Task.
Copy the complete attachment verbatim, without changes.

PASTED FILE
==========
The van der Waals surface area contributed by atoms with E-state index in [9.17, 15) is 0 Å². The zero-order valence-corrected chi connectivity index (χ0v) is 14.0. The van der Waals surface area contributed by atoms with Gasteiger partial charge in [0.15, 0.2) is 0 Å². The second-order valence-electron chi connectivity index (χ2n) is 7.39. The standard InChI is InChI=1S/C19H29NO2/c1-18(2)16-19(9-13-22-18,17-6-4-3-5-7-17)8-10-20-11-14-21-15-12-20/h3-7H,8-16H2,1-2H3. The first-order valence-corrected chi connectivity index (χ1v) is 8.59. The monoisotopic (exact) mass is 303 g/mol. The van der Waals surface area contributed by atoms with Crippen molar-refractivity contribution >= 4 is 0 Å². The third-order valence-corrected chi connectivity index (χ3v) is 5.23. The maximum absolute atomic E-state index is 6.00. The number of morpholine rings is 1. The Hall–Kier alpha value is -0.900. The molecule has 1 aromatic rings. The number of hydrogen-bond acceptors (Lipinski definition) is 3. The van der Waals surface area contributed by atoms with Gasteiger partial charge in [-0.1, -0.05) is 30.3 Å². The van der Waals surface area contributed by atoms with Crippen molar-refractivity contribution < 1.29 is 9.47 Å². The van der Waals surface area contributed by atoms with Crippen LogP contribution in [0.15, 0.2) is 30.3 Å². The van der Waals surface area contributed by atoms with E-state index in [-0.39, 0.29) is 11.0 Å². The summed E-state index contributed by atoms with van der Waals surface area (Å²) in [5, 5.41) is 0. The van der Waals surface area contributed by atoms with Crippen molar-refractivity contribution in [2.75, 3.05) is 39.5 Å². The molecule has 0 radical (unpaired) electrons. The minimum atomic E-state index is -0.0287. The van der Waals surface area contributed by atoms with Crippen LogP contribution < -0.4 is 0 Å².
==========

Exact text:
The van der Waals surface area contributed by atoms with E-state index in [9.17, 15) is 0 Å². The zero-order valence-corrected chi connectivity index (χ0v) is 14.0. The van der Waals surface area contributed by atoms with Gasteiger partial charge in [0.15, 0.2) is 0 Å². The second-order valence-electron chi connectivity index (χ2n) is 7.39. The standard InChI is InChI=1S/C19H29NO2/c1-18(2)16-19(9-13-22-18,17-6-4-3-5-7-17)8-10-20-11-14-21-15-12-20/h3-7H,8-16H2,1-2H3. The first-order valence-corrected chi connectivity index (χ1v) is 8.59. The monoisotopic (exact) mass is 303 g/mol. The van der Waals surface area contributed by atoms with Crippen molar-refractivity contribution >= 4 is 0 Å². The third-order valence-corrected chi connectivity index (χ3v) is 5.23. The maximum absolute atomic E-state index is 6.00. The number of morpholine rings is 1. The Hall–Kier alpha value is -0.900. The molecule has 1 aromatic rings. The number of hydrogen-bond acceptors (Lipinski definition) is 3. The van der Waals surface area contributed by atoms with Gasteiger partial charge in [-0.1, -0.05) is 30.3 Å². The van der Waals surface area contributed by atoms with Crippen molar-refractivity contribution < 1.29 is 9.47 Å². The van der Waals surface area contributed by atoms with Crippen LogP contribution in [0.15, 0.2) is 30.3 Å². The van der Waals surface area contributed by atoms with E-state index in [-0.39, 0.29) is 11.0 Å². The summed E-state index contributed by atoms with van der Waals surface area (Å²) in [5, 5.41) is 0. The van der Waals surface area contributed by atoms with Crippen molar-refractivity contribution in [2.75, 3.05) is 39.5 Å². The molecule has 0 radical (unpaired) electrons. The minimum atomic E-state index is -0.0287. The van der Waals surface area contributed by atoms with Crippen LogP contribution < -0.4 is 0 Å².